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Targeted drug delivery with microbots made of algae cells to treat acute bacterial pneumonia


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Nanoengineers have developed microrobots, that can swim around in the lungs, and deliver medication against bacterial pneumonia in mice with 100% survival.

Whereas, untreated mice died within three days after infection.

The microrobots are made of algae cells (providing movement) whose surfaces are speckled with antibiotic-filled nanoparticles. 

The nanoparticles contain antibiotics and are coated with neutrophil cell membranes.

Treatment with microrobots was more effective than an IV injection of antibiotics into the bloodstream.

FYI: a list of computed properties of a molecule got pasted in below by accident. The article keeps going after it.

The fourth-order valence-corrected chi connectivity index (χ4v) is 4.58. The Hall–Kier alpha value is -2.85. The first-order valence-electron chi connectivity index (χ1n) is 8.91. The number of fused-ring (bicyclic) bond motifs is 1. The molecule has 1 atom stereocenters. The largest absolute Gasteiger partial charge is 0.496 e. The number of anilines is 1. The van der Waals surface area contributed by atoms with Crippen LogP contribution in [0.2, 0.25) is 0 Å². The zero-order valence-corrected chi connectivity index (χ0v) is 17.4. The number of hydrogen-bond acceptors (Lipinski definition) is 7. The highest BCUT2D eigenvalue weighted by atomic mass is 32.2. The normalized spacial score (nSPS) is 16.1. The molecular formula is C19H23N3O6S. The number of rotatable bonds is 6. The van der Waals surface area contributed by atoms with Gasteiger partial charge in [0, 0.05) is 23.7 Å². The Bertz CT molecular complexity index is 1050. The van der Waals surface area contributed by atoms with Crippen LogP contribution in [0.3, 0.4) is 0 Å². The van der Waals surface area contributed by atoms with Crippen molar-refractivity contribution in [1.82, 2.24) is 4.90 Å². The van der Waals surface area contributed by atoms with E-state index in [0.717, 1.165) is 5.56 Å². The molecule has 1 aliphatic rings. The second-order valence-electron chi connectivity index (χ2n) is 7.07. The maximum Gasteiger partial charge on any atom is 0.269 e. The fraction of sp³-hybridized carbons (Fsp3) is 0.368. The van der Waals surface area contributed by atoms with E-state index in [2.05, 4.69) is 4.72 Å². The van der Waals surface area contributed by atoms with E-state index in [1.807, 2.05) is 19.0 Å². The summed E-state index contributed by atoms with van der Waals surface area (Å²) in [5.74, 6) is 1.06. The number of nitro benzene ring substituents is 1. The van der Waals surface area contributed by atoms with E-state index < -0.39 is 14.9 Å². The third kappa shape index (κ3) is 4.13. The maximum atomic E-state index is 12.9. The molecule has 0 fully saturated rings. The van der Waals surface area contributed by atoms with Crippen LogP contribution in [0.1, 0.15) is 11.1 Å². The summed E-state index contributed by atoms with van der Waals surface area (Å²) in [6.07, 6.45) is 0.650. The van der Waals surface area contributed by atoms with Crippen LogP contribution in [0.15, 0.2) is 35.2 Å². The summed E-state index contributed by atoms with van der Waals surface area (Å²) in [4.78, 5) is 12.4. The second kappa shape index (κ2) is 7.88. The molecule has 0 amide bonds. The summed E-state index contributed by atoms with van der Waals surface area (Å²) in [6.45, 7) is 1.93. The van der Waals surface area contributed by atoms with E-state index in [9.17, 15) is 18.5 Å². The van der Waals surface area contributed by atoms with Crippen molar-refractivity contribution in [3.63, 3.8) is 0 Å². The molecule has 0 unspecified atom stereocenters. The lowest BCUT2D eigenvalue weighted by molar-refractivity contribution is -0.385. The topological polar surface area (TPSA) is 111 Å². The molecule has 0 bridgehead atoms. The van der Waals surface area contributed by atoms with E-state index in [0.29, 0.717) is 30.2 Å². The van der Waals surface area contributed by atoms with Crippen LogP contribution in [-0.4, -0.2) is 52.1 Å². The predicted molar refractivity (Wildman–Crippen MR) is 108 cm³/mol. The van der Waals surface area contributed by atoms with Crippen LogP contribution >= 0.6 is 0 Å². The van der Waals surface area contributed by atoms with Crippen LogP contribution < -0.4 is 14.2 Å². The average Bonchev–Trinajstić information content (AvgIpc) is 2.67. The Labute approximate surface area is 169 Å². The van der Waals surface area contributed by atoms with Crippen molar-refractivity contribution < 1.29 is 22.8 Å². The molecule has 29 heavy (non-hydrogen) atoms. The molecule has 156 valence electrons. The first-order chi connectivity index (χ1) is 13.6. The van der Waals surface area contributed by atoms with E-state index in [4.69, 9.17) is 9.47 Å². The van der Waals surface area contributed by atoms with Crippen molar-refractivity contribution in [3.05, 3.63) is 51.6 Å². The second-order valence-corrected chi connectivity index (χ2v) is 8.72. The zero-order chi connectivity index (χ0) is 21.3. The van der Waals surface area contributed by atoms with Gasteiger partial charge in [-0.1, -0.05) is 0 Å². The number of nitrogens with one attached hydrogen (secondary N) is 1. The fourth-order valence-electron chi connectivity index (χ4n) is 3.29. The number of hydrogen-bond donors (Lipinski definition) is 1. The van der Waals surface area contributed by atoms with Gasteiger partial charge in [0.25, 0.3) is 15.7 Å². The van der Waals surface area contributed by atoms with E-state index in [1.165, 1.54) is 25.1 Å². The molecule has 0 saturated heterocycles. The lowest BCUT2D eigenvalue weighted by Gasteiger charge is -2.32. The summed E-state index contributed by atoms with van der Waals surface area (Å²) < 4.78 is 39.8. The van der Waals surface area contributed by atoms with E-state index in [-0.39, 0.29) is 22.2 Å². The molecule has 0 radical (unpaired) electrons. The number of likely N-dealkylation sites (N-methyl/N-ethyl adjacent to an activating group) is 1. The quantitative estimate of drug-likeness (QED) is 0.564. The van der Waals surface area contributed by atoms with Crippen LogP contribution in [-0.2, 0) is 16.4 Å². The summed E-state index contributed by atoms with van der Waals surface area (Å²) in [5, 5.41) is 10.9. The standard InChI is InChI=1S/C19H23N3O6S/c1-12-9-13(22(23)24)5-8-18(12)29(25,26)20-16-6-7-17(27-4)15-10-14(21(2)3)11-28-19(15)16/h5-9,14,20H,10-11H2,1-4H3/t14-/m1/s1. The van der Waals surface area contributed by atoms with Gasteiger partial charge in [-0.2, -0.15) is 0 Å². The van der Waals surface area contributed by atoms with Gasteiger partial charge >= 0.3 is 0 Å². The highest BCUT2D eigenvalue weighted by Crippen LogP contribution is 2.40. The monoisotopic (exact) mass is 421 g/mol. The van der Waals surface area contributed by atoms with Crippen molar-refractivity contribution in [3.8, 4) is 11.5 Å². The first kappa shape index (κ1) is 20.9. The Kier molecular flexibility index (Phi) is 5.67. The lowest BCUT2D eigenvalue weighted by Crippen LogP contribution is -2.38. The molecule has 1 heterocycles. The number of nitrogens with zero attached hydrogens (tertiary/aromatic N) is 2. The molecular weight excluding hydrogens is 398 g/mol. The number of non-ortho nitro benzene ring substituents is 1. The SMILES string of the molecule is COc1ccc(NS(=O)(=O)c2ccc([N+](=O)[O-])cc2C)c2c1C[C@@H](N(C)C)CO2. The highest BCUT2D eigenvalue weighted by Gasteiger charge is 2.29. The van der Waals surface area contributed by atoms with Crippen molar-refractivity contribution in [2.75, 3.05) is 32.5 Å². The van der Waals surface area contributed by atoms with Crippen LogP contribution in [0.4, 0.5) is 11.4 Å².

A dose of microrobots provided 500 nanograms of antibiotics per mouse, while an IV injection provided 1.644 milligrams.

“These results show how targeted drug delivery combined with active movement from the microalgae improves therapeutic efficacy,” said nanoengineering professor Joseph Wang.

The study was carried out at the University of California San Diego and was published in Nature Materials.

Nanoparticles-modified microbots coated with neutrophil cell membranes-reduce inflammation in lungs

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Joseph Wang

SAIC Endowed Chair, Director Center of Wearable Sensors, Distinguished Professor in Department for Nanoengineering at UCSD.

Nature Materials

Journal providing information from all areas of materials science and engineering.